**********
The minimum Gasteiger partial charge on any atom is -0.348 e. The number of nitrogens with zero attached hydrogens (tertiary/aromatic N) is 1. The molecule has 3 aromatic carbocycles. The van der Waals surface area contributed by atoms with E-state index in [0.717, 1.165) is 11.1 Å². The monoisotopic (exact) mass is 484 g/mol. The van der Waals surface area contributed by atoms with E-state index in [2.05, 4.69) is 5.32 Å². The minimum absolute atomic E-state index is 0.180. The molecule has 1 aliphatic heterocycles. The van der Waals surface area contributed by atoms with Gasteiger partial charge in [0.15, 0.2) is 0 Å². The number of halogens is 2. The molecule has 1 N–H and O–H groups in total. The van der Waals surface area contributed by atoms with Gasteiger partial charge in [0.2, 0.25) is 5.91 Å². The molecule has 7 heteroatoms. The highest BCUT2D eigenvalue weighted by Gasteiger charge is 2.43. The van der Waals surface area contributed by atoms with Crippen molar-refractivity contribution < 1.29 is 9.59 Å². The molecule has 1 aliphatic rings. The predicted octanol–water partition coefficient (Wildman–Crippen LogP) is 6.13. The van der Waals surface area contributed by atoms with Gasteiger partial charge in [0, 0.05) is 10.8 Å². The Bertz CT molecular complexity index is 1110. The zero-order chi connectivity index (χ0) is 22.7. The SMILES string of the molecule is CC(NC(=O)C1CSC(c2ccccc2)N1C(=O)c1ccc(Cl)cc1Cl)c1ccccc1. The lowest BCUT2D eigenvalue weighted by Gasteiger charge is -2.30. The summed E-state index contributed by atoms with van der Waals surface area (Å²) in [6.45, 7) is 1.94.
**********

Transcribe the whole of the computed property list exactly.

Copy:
The minimum Gasteiger partial charge on any atom is -0.348 e. The number of nitrogens with zero attached hydrogens (tertiary/aromatic N) is 1. The molecule has 3 aromatic carbocycles. The van der Waals surface area contributed by atoms with E-state index in [0.717, 1.165) is 11.1 Å². The monoisotopic (exact) mass is 484 g/mol. The van der Waals surface area contributed by atoms with E-state index in [2.05, 4.69) is 5.32 Å². The minimum absolute atomic E-state index is 0.180. The molecule has 1 aliphatic heterocycles. The van der Waals surface area contributed by atoms with Gasteiger partial charge in [0.15, 0.2) is 0 Å². The number of halogens is 2. The molecule has 1 N–H and O–H groups in total. The van der Waals surface area contributed by atoms with Gasteiger partial charge in [0.2, 0.25) is 5.91 Å². The molecule has 7 heteroatoms. The highest BCUT2D eigenvalue weighted by Gasteiger charge is 2.43. The van der Waals surface area contributed by atoms with Crippen molar-refractivity contribution < 1.29 is 9.59 Å². The molecule has 1 aliphatic rings. The predicted octanol–water partition coefficient (Wildman–Crippen LogP) is 6.13. The van der Waals surface area contributed by atoms with Gasteiger partial charge in [0, 0.05) is 10.8 Å². The Bertz CT molecular complexity index is 1110. The zero-order chi connectivity index (χ0) is 22.7. The SMILES string of the molecule is CC(NC(=O)C1CSC(c2ccccc2)N1C(=O)c1ccc(Cl)cc1Cl)c1ccccc1. The lowest BCUT2D eigenvalue weighted by Gasteiger charge is -2.30. The summed E-state index contributed by atoms with van der Waals surface area (Å²) in [6.45, 7) is 1.94.